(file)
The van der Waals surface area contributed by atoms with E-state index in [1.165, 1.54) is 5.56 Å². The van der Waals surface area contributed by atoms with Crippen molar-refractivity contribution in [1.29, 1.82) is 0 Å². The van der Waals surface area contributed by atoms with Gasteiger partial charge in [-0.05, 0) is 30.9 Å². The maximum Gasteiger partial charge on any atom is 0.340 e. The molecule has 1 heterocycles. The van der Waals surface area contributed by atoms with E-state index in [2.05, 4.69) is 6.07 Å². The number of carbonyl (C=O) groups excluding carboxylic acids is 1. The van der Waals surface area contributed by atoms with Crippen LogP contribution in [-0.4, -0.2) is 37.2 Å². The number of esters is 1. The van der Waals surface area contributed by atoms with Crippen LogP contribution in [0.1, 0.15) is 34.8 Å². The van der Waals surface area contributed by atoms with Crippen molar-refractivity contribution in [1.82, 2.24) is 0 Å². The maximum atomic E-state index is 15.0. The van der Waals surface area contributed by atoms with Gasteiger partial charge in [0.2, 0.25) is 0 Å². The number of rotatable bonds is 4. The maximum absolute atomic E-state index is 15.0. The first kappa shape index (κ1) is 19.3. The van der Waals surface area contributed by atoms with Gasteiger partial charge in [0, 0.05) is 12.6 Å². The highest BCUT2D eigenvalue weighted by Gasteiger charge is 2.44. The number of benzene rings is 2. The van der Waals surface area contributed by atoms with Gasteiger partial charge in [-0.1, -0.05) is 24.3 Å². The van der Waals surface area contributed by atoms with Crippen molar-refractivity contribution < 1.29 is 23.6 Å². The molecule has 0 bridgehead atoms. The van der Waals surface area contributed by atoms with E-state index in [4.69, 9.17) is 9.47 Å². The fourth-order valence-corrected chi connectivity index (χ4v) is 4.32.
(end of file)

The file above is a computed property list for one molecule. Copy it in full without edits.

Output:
The van der Waals surface area contributed by atoms with E-state index in [1.165, 1.54) is 5.56 Å². The van der Waals surface area contributed by atoms with Crippen molar-refractivity contribution in [1.29, 1.82) is 0 Å². The van der Waals surface area contributed by atoms with Gasteiger partial charge in [-0.05, 0) is 30.9 Å². The maximum Gasteiger partial charge on any atom is 0.340 e. The molecule has 1 heterocycles. The van der Waals surface area contributed by atoms with E-state index in [2.05, 4.69) is 6.07 Å². The number of carbonyl (C=O) groups excluding carboxylic acids is 1. The van der Waals surface area contributed by atoms with Crippen LogP contribution in [-0.4, -0.2) is 37.2 Å². The number of esters is 1. The van der Waals surface area contributed by atoms with Crippen LogP contribution in [0.1, 0.15) is 34.8 Å². The van der Waals surface area contributed by atoms with Crippen molar-refractivity contribution in [1.82, 2.24) is 0 Å². The maximum atomic E-state index is 15.0. The van der Waals surface area contributed by atoms with Gasteiger partial charge in [0.2, 0.25) is 0 Å². The number of rotatable bonds is 4. The maximum absolute atomic E-state index is 15.0. The first kappa shape index (κ1) is 19.3. The van der Waals surface area contributed by atoms with Gasteiger partial charge in [0, 0.05) is 12.6 Å². The highest BCUT2D eigenvalue weighted by Gasteiger charge is 2.44. The number of benzene rings is 2. The van der Waals surface area contributed by atoms with Gasteiger partial charge in [-0.1, -0.05) is 24.3 Å². The van der Waals surface area contributed by atoms with Crippen molar-refractivity contribution < 1.29 is 23.6 Å². The molecule has 0 bridgehead atoms. The van der Waals surface area contributed by atoms with E-state index in [4.69, 9.17) is 9.47 Å². The fourth-order valence-corrected chi connectivity index (χ4v) is 4.32.